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Questions about the Mentorship Program

How is the Dogwood School of Botanical Medicine different from other schools and training programs?
The concept and practice of education is as old as civilization itself, with clear evidence of schools and institutions of higher learning found in many cultures, including ancient India, China, Egypt and Greece. The similarity between all these cultures was a belief in the immutable ‘soul’ of the student, which required proper education in order to manifest its highest potential. This type of ‘classical’ education typically involved many facets in both the sciences and arts, to develop a well-rounded person that could uphold the principles of goodness (e.g. dharma), as well as fulfill their role in society. This type of education was typically informal, often performed outside or while traveling, carried out over a period of several years, ending only when the teacher felt the student had completed their studies.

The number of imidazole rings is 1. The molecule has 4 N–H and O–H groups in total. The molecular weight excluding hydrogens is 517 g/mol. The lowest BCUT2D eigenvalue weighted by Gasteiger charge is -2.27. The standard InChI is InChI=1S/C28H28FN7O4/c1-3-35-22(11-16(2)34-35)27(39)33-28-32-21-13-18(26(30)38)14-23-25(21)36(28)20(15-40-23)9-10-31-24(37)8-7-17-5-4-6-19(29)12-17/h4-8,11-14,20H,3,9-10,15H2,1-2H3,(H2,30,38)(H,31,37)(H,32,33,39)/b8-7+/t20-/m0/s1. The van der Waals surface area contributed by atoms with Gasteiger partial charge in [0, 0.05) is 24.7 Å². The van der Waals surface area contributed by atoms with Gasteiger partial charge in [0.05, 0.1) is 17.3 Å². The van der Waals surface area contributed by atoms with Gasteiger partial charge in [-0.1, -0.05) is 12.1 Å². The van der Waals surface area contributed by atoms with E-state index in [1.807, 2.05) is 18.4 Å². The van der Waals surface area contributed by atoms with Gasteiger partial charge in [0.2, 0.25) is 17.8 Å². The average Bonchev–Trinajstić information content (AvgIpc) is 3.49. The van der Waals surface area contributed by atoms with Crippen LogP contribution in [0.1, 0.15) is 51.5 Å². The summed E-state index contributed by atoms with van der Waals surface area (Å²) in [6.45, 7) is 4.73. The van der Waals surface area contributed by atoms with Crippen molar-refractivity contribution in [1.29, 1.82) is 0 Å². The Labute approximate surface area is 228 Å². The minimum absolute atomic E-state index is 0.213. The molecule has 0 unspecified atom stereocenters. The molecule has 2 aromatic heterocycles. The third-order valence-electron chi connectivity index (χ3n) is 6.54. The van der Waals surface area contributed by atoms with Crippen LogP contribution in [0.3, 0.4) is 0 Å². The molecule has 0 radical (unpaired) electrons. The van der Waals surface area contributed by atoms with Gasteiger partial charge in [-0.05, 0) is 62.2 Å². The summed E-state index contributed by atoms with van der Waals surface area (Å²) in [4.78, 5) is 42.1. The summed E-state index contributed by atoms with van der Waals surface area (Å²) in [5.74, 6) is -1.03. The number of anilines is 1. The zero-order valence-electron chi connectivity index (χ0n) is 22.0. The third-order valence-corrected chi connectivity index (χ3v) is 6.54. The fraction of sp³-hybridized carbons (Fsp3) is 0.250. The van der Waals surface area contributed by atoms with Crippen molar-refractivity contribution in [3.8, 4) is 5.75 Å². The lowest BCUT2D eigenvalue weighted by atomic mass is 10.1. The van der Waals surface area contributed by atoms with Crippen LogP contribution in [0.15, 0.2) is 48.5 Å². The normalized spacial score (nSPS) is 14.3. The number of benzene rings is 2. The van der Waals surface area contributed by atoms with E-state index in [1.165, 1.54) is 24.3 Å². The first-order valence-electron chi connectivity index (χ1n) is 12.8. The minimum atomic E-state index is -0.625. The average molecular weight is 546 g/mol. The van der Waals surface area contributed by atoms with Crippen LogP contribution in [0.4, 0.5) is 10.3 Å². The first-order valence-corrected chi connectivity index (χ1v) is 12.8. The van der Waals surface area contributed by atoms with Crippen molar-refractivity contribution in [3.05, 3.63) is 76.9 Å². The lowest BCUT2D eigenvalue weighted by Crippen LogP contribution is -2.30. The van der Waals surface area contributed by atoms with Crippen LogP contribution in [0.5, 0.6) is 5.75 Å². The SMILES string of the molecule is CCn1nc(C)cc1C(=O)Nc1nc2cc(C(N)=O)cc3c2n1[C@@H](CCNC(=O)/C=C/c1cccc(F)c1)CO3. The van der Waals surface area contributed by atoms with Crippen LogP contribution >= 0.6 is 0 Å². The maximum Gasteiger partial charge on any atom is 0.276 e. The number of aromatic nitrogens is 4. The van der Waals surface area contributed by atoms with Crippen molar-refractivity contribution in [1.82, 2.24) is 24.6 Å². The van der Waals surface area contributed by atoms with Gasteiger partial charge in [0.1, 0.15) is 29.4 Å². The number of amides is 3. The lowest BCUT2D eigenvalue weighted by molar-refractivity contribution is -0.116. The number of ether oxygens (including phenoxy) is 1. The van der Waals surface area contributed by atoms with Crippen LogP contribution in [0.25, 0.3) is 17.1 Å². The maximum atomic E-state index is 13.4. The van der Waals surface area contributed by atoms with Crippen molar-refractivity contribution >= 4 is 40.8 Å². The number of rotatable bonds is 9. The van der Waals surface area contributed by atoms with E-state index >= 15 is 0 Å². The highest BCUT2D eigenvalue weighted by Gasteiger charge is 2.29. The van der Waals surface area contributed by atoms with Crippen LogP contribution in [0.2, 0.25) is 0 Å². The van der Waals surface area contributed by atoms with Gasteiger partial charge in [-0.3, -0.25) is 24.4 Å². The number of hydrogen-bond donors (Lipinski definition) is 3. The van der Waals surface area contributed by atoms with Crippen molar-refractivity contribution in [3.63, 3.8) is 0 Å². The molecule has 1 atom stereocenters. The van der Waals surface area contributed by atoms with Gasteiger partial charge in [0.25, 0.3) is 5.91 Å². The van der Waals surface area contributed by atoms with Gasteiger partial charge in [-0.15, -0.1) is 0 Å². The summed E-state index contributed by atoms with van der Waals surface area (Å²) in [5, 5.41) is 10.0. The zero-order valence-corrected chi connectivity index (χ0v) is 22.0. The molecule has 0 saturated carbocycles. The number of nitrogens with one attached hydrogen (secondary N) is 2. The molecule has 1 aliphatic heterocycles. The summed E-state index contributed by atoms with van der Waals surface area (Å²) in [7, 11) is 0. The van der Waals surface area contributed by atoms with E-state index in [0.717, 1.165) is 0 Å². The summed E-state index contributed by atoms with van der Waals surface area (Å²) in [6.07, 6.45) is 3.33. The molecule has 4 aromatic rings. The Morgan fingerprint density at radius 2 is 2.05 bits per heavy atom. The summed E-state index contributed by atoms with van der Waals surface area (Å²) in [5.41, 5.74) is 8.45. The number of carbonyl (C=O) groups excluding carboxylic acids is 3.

In contrast, the modern education system that most of us grew up with owes its origin and structure to a model developed in Germany during the 18th century, called the Prussian model of education. In many ways, this Prussian model unintentionally reinforces many aspects of 18th century Germanic culture that are at odds with today’s social values, such as income and gender equality. For example, there was a high degree of social stratification in 18th century Germany, with a hierarchy of wealthy landowners and aristocrats, and an underclass of soldiers and peasants that served them. The classroom environment within the Prussian model of education thus reflects this hierarchy, with students as the ‘serfs’ or ‘soldiers’, seated in organized rows, stripped of their autonomy, their attention focused towards the front of the room, submitting to the authority of the teacher, or ‘king’. The 18th century also the period during which the common people formerly self-employed in cottage industries, passing skills on to their children, were forced to work as employees inside dirty factories in terrible conditions, under constant duress and surveillance. In this way, the modern education system employs the same kind of factory model, with students herded into what are often fierce-looking or otherwise imposing institutional buildings, forced to huddle and move about from room to room, always under surveillance, always under the implicit threat of some kind of punitive measure if they don’t fall in line. The 18th century was also the beginning of the Age of Enlightenment, and with the printing press making it so much easier to transmit information, education quickly became reliant upon theoretical, or ‘book’ knowledge, whereas practical ‘everyday’ knowledge was scorned and consigned to the realm of second class citizens. A “well-read” and “literate” man was an “intelligent” man, regardless of whether or not he had any practical experience about which he read; or indeed, if his “educated” opinions on the subject were even true. In this way, the British were able to justify the suppression of Indian culture during the colonial period, by suggesting that the “educated” British had themselves given rise to Indian culture many thousands of years before. Likewise, in 18th century medicine, Western doctors were taught to eschew the benefits of herbal medicines, and instead employ high doses of mercury or drain patients of blood in the treatment of almost any disease, all based on the idea that these methods would somehow be helpful. In this latter example, the routine poisoning and bleeding of patients continued right up until the late 18th century, the evidence of which remains preserved in the title of a medical journal founded in 1823 called The Lancet, named after the sharp knife used open the patient’s veins for bleeding.